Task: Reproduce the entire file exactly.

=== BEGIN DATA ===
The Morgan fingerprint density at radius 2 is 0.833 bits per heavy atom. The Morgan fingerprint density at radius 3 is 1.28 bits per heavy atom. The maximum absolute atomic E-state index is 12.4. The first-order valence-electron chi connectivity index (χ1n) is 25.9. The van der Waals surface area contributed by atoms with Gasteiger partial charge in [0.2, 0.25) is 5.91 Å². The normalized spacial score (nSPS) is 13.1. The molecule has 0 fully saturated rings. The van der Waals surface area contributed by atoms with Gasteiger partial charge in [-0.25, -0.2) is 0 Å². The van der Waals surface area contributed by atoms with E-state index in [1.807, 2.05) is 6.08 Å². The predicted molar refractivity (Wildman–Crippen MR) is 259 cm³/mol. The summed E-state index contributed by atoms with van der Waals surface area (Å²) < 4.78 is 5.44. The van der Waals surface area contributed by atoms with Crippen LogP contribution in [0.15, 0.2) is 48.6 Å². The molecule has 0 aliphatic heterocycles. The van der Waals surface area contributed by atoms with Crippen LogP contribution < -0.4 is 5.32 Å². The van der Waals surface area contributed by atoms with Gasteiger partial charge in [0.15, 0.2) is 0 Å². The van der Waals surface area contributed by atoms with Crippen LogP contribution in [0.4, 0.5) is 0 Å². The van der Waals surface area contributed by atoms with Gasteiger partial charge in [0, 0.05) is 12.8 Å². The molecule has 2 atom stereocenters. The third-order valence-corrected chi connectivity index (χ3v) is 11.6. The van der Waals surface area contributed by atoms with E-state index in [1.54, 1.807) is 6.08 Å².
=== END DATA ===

The Morgan fingerprint density at radius 2 is 0.833 bits per heavy atom. The Morgan fingerprint density at radius 3 is 1.28 bits per heavy atom. The maximum absolute atomic E-state index is 12.4. The first-order valence-electron chi connectivity index (χ1n) is 25.9. The van der Waals surface area contributed by atoms with Gasteiger partial charge in [0.2, 0.25) is 5.91 Å². The normalized spacial score (nSPS) is 13.1. The molecule has 0 fully saturated rings. The van der Waals surface area contributed by atoms with Gasteiger partial charge in [-0.25, -0.2) is 0 Å². The van der Waals surface area contributed by atoms with E-state index in [1.807, 2.05) is 6.08 Å². The predicted molar refractivity (Wildman–Crippen MR) is 259 cm³/mol. The summed E-state index contributed by atoms with van der Waals surface area (Å²) < 4.78 is 5.44. The van der Waals surface area contributed by atoms with Crippen LogP contribution in [0.15, 0.2) is 48.6 Å². The molecule has 0 aliphatic heterocycles. The van der Waals surface area contributed by atoms with Crippen LogP contribution < -0.4 is 5.32 Å². The van der Waals surface area contributed by atoms with Gasteiger partial charge in [0.15, 0.2) is 0 Å². The van der Waals surface area contributed by atoms with Crippen LogP contribution in [0.4, 0.5) is 0 Å². The van der Waals surface area contributed by atoms with Gasteiger partial charge in [0, 0.05) is 12.8 Å². The molecule has 2 atom stereocenters. The third-order valence-corrected chi connectivity index (χ3v) is 11.6. The van der Waals surface area contributed by atoms with E-state index in [1.54, 1.807) is 6.08 Å².